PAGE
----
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‘Pure Genius’ Star Augustus Prew on Peter Thiel, Healthcare Startups and Why Donald Trump Is the ‘American Brexit’

The premise sounds a little outlandish even for a TV series: A young tech baron builds his own hospital dedicated to the most cutting-edge medical techniques. So when “Pure Genius” star Augustus Prew, who plays said young tech baron James Bell, saw that Mark Zuckerberg and his wife Priscilla Chan had spent $600 million on a medical research facility called the Chan Zuckerberg Biohub, he was a little surprised. “This wasn’t even art imitating life or life imitating art,” Prew told Variety. “They’re parallel.”

That ambiguity is at the heart of CBS’ Jason Katims-helmed medical procedural, which premieres Thursday, Oct. 27. “Jason is really the pure genius,” Prew said. Prew, a London native who has since relocated to Los Angeles, called up Variety to talk about Silicon Valley’s concentrated influence over society, Brexit, Donald Trump, and the true nature of genius.

We live in a world right now where there’s some ambivalence about these Silicon Valley billionaires, like Peter Thiel and Mark Zuckerberg and Elon Musk. Do you have your own personal thoughts about the power they can exert over society?

Peter Thiel, he’s an interesting one. As a gay man myself, anyone who’s a gay Republican to me, I’m kind of shocked. I’m like, “Sorry, what? Trump’s the most LGBT-friendly candidate that’s ever been? Are you for f—ing real?” It seems to me that people live in their own echo chamber that’s probably re-augmented by your own social media and the people you surround yourself with.

I think that was proven with Brexit and the rise of Donald Trump, who is the American Brexit, in my opinion. I think that Brexit did sufficient damage that America seems to be looking across the pond and going, “Yeah, no.” There does seem to be a self-destruct button that got disabled in the U.K. But I think it’s going to be okay. Getting close, though!

There does seem to be this very popular idea in the culture of just turning businesses and newspapers and public services over to billionaires, hoping the billionaires will run them better.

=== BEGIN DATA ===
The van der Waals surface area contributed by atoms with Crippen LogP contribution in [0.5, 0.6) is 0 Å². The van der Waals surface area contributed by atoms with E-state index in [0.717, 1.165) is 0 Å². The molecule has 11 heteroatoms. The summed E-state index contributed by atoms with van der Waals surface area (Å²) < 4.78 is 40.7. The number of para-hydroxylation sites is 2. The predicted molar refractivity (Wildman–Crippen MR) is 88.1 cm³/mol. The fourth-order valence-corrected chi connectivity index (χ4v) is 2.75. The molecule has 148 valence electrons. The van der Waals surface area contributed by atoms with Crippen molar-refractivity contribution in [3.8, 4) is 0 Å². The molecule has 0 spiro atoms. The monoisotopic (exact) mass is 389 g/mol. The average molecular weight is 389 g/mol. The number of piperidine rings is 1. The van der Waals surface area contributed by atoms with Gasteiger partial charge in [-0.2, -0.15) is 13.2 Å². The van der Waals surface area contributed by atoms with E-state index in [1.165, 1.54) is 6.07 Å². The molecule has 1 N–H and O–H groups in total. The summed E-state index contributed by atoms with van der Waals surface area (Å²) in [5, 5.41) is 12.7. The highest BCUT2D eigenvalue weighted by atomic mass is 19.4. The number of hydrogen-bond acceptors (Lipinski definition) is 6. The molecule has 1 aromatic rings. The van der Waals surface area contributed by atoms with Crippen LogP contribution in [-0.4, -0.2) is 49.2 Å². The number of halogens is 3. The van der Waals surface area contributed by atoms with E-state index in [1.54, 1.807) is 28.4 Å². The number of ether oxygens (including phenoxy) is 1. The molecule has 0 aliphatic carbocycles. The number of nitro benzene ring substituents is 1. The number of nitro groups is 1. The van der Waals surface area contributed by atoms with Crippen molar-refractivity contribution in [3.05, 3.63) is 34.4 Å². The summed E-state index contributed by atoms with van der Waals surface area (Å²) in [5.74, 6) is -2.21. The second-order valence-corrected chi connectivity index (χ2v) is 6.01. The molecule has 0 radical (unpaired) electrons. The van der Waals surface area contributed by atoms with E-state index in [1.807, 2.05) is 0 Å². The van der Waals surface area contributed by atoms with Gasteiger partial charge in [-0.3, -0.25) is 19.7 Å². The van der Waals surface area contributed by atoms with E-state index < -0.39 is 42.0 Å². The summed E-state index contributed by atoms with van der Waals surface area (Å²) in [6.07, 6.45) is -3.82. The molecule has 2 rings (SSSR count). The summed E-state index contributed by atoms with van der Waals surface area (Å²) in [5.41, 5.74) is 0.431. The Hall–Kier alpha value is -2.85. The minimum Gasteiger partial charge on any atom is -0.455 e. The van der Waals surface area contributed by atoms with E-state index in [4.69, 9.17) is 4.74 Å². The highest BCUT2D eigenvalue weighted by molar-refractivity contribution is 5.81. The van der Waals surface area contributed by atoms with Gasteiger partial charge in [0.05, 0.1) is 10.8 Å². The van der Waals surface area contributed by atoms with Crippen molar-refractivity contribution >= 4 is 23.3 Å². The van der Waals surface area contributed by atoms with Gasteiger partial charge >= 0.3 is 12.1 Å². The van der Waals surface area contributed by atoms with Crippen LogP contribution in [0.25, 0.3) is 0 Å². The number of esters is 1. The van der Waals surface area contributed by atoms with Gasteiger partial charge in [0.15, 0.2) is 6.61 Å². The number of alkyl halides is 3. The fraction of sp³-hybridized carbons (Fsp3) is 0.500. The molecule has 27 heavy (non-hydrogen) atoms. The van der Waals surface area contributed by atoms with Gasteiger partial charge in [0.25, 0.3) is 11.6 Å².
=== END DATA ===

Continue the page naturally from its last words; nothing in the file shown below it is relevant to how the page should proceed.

We’ve sort of returned to almost a Victorian blueprint of society, where you have these people who have amassed enormous wealth because of a system that doesn’t redistribute wealth like it used to in the 1960s and 1970s, when, interestingly, the middle class economy was pretty much its most robust in every country. But now we have this deregulated world where people are able to amass huge amounts of power. I think the show is a comment on that.

Whether you agree with how James Bell and the others are using it, the fact that someone can amass that kind of power is scary. That’s one of the planks of the show. The hospital is positioned as a utopia, initially, where anything’s possible. “We’re cutting through red tape, we’re doing all these cool things, we’re making real headway!”

But Silicon Valley, as an unregulated place, is able to do that. And it’s arguable whether medicine is a forum for that. That becomes an issue in the show: Just because you can do something, should you? It does draw on a lot of questions of medical ethics and morality and these ideas of religion versus medicine and the conservatism of tradition, especially when it comes to medicine. “There’s a tried-and-tested way, we do it this way because we know it works and it’s safe.”

Whereas the James Bell approach is about, “Well, what haven’t we tried? What could work better? Why are we working in a system that repeats the same mistakes over and over again?” But can James truly be pure, given that the reason he has for starting the hospital in the first place is essentially to save himself? We’re already in murky water there, in my opinion. As the story progresses in the first season, that definitely becomes a recurring theme.

Is that what attracted you to the show in the first place?

I like playing parts I haven’t played before. There are no two people in the world who are the same and therefore there should be no two characters that I play that are the same. It was also more about a personal relationship to the script. You read some scripts and you go, “Okay, that’s interesting, that’s cool.” And you read some scripts and you get this gut reaction, “I know exactly how I’m going to play this guy, I know exactly who he is.” And that was this script. I could hear his voice, I could tell how he moved, I could see James has two sides.

There’s the very public face of James Bell, this very smart image he’s made for himself in the manner of Steve Jobs or Mark Zuckerberg. But there’s this dark, dark, lonely, middle-of-the-night, sitting on your own in your room very vulnerable lonely person that underpins it all. This guy is actually obsessed with power and his own status. But also, he does want to do good!

There are two ways of going with this: You become more selfish and wield your power in a way that is based on fear and force people into doing things just because you can. Or do you lean on other people and create a relationship with people that is collaborative? Where you take ideas and create a community and use that as a power and strength to change things. Both are explored in the world of James Bell.

Who did you use as inspiration for James?

I did research into various billionaires and how they operate. I was interested in the mythology that comes along with being a billionaire. So Steve Jobs, definitely. And Mark Zuckerberg. It’s all guys, isn’t it? That’s kind of depressing. We’re not quite there yet. But those were just inspiration — James is his own man.

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